How are doughnuts to humans like “royal jelly” to bees? Biologist Shirley Tilghman explains
The same process that determines why certain bees become queen bees while others with the exact same DNA become worker bees also plays a role in how doughnuts eaten by a pregnant woman may influence whether her child becomes obese.
The reason for both is linked to the “Wild and Wacky World of Epigenetics,” the title of molecular biologist Shirley Tilghman’s talk at the Edward E. Hatcher Science on Saturday lecture at the U.S. Department of Energy’s Princeton Plasma Physics Laboratory (PPPL) on Jan. 16. Tilghman, a Princeton University professor and the president of Princeton University for 11 years until 2012, gave the second lecture in the nine-week free lecture at PPPL. (A downloadable schedule is available here: http://www.pppl.gov/education/science-education/programs/ronald-e-hatcher-science-saturday-lecture-series.)
“The field of epigenetics is a new way of thinking about how genes are passed from one generation to the next,” Tilghman said.
Almost 500 people attended the lecture with an overflow crowd in the cafeteria and several watching from the lobby. Among them was PPPL Director Stewart Prager who came with his wife, Karen. “The talk was a homerun hit,” Prager said. “As a physicist, I actually learned something about genetics!”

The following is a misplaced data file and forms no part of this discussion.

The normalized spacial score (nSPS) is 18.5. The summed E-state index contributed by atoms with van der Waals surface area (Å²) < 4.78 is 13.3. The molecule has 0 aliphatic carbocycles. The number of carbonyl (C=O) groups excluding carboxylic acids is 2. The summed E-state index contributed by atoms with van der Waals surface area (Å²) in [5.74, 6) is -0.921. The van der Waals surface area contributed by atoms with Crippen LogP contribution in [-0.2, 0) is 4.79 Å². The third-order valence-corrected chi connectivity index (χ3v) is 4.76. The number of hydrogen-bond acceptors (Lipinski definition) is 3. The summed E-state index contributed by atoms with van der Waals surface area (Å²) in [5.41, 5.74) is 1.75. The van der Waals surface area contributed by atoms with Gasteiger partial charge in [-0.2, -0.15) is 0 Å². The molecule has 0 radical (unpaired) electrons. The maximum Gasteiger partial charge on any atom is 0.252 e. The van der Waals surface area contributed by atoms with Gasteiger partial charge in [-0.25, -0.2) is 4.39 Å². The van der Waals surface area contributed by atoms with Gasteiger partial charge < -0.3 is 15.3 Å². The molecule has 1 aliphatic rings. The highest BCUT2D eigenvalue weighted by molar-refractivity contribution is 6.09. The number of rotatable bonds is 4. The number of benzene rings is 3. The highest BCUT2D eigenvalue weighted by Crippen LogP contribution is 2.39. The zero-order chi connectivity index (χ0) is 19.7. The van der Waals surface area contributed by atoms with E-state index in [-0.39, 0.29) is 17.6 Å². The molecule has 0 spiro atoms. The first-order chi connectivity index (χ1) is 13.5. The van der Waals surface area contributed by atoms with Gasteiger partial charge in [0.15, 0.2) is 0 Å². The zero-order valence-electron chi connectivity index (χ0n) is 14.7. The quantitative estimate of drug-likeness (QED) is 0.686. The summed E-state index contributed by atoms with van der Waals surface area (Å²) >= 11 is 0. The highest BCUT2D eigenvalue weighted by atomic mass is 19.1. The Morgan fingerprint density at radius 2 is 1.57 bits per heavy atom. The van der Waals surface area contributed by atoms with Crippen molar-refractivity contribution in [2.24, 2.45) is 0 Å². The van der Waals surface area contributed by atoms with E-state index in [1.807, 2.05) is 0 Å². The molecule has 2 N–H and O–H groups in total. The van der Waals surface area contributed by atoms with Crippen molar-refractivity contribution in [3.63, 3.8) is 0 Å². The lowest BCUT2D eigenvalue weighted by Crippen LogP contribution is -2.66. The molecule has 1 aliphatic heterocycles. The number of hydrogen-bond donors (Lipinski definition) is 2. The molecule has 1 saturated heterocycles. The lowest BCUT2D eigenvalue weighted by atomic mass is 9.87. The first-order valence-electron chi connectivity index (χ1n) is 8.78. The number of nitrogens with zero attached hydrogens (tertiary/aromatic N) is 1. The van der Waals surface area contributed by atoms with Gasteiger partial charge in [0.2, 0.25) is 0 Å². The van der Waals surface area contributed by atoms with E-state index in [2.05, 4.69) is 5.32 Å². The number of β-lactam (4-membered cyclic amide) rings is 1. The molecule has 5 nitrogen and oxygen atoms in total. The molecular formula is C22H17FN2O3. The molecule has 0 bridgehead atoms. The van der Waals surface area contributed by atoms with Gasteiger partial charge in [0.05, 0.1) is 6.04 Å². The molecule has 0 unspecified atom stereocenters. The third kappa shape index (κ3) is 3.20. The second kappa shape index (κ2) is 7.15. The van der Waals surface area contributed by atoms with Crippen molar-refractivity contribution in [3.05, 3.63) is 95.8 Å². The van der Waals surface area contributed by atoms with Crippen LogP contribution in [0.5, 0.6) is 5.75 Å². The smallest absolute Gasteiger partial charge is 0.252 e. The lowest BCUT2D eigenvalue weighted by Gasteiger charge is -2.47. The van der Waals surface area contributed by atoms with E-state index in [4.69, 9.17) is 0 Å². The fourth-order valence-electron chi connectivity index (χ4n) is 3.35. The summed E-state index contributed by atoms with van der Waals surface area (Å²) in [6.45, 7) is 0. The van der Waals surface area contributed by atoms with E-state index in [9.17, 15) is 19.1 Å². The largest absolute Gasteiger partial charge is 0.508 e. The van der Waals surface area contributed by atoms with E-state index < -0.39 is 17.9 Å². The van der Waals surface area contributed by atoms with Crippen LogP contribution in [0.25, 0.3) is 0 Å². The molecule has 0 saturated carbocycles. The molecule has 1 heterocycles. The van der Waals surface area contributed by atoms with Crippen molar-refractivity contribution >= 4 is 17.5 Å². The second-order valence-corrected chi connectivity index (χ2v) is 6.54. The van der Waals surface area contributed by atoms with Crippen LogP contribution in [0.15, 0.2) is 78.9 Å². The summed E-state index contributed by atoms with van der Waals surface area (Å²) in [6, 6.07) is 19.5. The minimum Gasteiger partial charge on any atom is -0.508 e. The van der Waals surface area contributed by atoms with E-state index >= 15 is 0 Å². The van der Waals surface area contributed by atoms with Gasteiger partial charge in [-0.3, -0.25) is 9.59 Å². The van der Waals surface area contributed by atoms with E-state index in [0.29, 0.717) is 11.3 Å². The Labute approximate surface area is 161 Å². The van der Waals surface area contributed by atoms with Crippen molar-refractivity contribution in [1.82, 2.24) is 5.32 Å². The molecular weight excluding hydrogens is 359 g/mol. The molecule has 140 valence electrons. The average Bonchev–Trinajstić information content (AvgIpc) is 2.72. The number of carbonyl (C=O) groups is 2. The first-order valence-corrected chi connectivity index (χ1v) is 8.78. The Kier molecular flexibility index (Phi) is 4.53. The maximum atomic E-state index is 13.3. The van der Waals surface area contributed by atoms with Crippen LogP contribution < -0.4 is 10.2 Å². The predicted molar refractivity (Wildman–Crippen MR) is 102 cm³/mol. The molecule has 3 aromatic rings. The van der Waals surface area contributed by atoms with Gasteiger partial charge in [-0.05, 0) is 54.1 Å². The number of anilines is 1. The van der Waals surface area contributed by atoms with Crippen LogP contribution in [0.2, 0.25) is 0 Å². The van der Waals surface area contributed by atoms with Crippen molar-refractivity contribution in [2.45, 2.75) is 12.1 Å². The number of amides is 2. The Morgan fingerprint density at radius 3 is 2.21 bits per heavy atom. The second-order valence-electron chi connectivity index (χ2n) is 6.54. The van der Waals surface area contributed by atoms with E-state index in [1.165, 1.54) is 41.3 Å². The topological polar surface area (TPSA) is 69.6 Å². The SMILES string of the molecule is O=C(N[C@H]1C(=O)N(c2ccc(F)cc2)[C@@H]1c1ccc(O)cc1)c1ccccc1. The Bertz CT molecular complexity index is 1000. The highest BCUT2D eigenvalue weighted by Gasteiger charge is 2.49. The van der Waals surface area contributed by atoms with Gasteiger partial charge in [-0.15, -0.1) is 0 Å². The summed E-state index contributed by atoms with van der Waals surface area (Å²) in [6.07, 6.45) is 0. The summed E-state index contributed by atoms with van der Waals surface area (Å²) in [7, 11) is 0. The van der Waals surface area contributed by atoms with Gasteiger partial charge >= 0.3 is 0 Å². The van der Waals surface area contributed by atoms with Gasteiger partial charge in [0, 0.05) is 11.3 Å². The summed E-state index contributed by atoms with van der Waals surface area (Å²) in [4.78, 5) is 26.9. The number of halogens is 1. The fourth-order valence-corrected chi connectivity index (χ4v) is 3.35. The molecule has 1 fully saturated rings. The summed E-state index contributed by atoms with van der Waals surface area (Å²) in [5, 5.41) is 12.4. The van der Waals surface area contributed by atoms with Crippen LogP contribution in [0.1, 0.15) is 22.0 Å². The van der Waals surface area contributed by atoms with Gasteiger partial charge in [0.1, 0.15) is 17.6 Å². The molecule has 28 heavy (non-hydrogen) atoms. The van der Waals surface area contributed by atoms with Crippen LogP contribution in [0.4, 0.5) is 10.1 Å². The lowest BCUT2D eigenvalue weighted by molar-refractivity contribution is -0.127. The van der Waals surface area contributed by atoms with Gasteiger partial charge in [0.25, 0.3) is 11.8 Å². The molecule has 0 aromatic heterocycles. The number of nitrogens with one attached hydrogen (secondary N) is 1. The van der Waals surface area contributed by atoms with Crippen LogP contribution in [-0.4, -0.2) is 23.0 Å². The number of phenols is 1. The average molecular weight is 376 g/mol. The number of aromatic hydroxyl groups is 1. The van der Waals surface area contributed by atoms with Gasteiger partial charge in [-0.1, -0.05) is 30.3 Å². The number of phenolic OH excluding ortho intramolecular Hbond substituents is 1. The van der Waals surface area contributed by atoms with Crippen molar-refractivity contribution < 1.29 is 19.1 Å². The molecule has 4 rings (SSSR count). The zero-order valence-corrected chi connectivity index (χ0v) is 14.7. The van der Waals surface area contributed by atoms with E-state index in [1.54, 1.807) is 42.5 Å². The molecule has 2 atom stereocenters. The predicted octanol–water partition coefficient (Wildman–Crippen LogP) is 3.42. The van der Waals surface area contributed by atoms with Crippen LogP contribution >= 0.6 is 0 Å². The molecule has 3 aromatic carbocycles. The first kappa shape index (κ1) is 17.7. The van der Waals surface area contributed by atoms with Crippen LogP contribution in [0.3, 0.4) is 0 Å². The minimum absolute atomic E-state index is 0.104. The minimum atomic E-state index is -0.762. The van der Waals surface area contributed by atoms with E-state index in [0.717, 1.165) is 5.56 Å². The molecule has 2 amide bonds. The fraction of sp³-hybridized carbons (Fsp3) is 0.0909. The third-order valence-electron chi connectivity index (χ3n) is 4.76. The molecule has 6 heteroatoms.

The field of epigenetics has changed dramatically in the past decade, Tilghman said. Researchers now have a better understanding, for example, of how identical bees differentiate. A worker bee is much smaller than the queen, it can’t produce offspring, and it lives just three to six weeks. But a queen bee with the same DNA is much larger, produces hundreds of thousands of bee progeny, and lives for two years.
The reason for the differences, Tilghman said, is due to a factor outside the creatures’ genetics that programs their development called “epigenetics.” A larva that is destined to become a queen is fed large amounts of something called “royal jelly” that causes the growing queen to develop differently than the worker bees, which are fed “worker jelly.”
The same effect can be seen in humans where the “royal jelly” is doughnuts or other fatty foods that could affect a developing fetus and cause it to grow into an obese child or adult. “What’s happening here is exactly what’s happening with the bees and the ants and that is an environmental exposure,” Tilghman said. “The embryo is sharing a placenta as the mother is eating that sugar and fat and the embryo is responding.” This also creates a vicious cycle that could repeat itself over generations, she added.
Tilghman recounted how Gregor Mendel, the founder of genetics, used pea plants producing yellow and green peas to predict inheritance. (Mendel found the first generation always had yellow seeds and the second generation had a consistent three to one ratio of yellow to green seeds). Epigenetics, Tilghman said, explains what happens when the outcome of similar cross-pollination isn’t consistent with Mendel’s principles. For example when the maize plant, which is usually purple, is crossed with a green maize plant, 100 percent of the offspring are green. The coloration is not due to a gene mutation but instead is caused by a failure of the purple pigment gene to switch on. This failure to switch on or off is epigenetics.